How to Keep Stronger Muscles From Overcompensating for Weaker Ones in Your Workout

Photo: Getty/ Yadira G. Morel
Workouts are great and all, but if done haphazardly, without full focus and proper posture, you might just find yourself injured or imbalanced. If that’s the case, your body might be overcompensating with stronger muscles and letting the weaker ones get off easy. But, is there a way to tell if your stronger muscles are overcompensating before a serious injury occurs? That’s exactly what we asked some of the industry’s top trainers. Check out their thoughts, below.

“Our bodies are incredibly resilient,” says certified trainer and Mindbody wellness manager Kate Ligler. “They will find ways to perform a movement or task even when our strength and mobility may not be sufficient—often compensating with muscles that aren’t built for the job.” The good news is that our bodies are excellent communicators, so if you’re looking for signs that your body is overcompensating, consider the four indicators below.

This is how to detect that your muscles are overcompensating

1. Chronic tightness or soreness: “If a muscle is working overtime, it’s going to be tight,” Ligler says. “Hamstrings commonly do the work of the glutes and are notoriously problematic.” To alleviate the issue, she says to properly activate your weaker muscles in the kinetic chain (AKA the overlapping body segments connected by a series of joints and muscles). Many muscles surround each of the main joints in the ankles, knees, spine, hips, and shoulders, and it’s important to focus on working all of them, rather than just those that are most prominent (like your abs, glutes, quads etc.).

2. Recurring injuries: You will spend less time rehabbing if you focus on the underlying overcompensation issues, Ligler explains. She notes that tendonitis, shin splints, and IT band issues are all indicators that something is amiss.

3. Lack of results: Are your triceps hiding no matter how hard you hit them at the gym? “Your shoulders and pecs are likely doing most of the work,” Ligler points out. “Focus on isolation exercises that limit movement from major surrounding joints (like the shoulder) to truly hone your work.”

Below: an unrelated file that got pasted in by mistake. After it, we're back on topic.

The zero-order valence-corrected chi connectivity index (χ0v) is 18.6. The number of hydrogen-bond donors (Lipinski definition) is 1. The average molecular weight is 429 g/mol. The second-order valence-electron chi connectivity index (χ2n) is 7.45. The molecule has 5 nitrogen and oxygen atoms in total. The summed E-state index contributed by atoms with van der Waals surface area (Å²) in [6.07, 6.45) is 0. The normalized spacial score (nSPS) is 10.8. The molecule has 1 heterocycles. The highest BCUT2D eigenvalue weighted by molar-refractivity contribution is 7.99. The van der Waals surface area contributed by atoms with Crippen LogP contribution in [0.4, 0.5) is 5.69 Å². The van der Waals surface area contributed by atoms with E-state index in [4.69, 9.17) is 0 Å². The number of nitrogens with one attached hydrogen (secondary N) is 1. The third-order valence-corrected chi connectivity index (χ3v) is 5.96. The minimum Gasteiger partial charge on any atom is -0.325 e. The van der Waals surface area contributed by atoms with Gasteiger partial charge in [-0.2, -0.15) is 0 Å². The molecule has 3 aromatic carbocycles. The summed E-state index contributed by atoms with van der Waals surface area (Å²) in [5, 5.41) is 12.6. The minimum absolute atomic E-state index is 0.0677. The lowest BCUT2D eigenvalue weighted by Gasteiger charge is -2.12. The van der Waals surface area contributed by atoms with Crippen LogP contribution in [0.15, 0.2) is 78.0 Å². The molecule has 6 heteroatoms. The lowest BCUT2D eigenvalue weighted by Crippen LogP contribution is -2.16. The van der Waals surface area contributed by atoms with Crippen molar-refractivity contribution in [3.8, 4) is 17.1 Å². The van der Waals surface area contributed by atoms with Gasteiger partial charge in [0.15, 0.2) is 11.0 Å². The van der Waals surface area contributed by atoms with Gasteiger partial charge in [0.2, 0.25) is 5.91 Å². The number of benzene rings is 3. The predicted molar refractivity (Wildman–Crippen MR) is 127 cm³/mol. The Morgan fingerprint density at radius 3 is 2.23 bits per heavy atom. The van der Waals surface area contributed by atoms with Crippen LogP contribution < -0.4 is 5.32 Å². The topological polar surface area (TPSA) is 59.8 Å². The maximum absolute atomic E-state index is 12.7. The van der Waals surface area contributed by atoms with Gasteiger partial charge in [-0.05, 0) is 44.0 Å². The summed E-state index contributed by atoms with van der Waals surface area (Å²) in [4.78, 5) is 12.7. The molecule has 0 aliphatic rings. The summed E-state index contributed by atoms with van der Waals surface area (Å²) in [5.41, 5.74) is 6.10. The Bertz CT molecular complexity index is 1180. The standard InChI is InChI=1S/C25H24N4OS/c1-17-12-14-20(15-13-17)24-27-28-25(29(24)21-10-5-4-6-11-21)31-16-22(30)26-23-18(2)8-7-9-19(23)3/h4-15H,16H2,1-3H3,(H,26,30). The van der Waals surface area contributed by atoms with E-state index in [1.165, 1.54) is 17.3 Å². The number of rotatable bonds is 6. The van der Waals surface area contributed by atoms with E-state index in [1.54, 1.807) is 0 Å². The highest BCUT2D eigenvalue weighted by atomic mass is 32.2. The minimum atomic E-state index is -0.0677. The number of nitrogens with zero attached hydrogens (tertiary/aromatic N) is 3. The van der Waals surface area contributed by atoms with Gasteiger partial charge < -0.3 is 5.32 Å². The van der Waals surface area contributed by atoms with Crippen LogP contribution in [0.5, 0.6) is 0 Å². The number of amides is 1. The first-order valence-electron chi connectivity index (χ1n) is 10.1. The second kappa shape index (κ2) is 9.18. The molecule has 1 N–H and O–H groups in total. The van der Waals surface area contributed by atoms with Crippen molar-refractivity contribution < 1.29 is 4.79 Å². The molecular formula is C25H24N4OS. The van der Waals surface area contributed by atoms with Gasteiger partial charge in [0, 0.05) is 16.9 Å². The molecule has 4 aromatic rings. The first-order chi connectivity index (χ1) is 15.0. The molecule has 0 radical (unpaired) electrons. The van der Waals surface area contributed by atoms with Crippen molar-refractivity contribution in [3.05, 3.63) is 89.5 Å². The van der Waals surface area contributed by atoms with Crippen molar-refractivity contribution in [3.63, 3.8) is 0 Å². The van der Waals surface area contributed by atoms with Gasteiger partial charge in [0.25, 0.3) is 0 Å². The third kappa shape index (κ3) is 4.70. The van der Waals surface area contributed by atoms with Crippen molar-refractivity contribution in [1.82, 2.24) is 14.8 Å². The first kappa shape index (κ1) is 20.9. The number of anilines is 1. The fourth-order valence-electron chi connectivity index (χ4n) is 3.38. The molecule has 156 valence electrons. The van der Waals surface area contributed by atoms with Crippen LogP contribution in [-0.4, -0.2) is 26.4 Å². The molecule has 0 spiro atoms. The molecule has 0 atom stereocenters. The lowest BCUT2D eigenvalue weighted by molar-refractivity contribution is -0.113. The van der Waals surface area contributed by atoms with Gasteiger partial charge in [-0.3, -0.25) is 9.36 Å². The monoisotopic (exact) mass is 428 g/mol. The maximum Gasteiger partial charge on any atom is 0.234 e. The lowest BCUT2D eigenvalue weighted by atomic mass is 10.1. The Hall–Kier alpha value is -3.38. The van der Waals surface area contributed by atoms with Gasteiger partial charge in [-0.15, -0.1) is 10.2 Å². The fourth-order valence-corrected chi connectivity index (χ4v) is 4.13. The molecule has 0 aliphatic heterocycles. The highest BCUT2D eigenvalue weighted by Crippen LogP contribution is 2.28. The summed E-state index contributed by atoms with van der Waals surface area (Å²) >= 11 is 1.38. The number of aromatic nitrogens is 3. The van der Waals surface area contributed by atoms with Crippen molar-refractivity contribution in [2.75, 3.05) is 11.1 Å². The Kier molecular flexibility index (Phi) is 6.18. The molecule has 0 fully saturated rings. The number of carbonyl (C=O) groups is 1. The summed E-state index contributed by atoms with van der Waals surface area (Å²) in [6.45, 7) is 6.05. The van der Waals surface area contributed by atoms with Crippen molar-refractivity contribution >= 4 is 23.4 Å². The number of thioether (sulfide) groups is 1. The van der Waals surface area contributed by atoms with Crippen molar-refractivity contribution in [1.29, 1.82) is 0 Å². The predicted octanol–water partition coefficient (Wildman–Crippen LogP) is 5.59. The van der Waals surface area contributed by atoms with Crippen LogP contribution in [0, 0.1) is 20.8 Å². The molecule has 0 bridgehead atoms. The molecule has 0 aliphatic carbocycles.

4. Forever fatigued: “Does your body fatigue quickly while you are working out? Do you struggle to keep up with small, quick fire movements?” asks Y7 Studio instructor Caitlyn Casson. If the answer is yes, she says that you’re likely relying only on your major muscle groups for support. “Larger muscles—like the quads and glutes—tend to be stronger and therefore takeover in most movements.” To effectively support these larger, slow moving muscles, she recommends balancing out our exercise regimes with quick fire techniques. “My personal favorite quick fire exercises come from Pilates- and ballet-based workouts,” she points out.

Another cause of fatigue? Performing the same workout over and over. And when your muscles get tired, Flywheel instructor Kyle Axman says that it’s inevitable that your bigger muscle groups will try to pick up the slack. “The key is moderation and recovery,” he says. “Instead of riding every day for a week, sprinkle in some cross-training and yoga.”

How to prevent muscle overcompensation

With those four signs in mind, you might be wondering what else you can do to prevent overcompensation from happening in the first place. It all comes down to awareness and posture. “Strengthening smaller muscles requires a lot of attention to detail,” says SLT instructor Vanessa Padula. “They’re much harder to target than the larger muscles that surround them, because the larger muscles naturally pick up a lot of the work.”

To ensure that they don’t get neglected in favor of the larger, stronger muscles in the body, it’s important to pay attention to your form. “One of the most effective ways to tell if larger muscles are starting to overcompensate, is by double checking your form during every exercise,” Padula says. As your body begins to fatigue during an exercise, she says that your form may change and allow larger muscles to take over. So, while you might feel a tad odd (or even narcissistic) staring at yourself in the mirror during your entire workout: don’t. It’s actually really beneficial.

Keeping an eye on your form in the mirror allows you to make sure your body is aligned and in form to target specific muscles and prevent injuries. “Even if you don’t have a mirror right in front of you, a quick mental scan of your form and pausing to reset between every few reps can help improve posture and help to zone in on smaller muscles,” Padula points out.

At the end of the day, just listen to your body. Even if everything looks right in the mirror, if it doesn’t feel right, that could be a signal of stronger muscles taking over. “Mentally checking in and scanning your body to determine where you are feeling each exercise is key to specifically strengthening those hard-to-reach muscles,” Padula says. “If you are feeling it in the wrong place, a simple adjustment to your form could help correct that immediately.”

Didn’t believe that your alignment affects a whole lot more than your posture? Now that you’re convinced, it’s time to stretch that fascia for your best posture yet.

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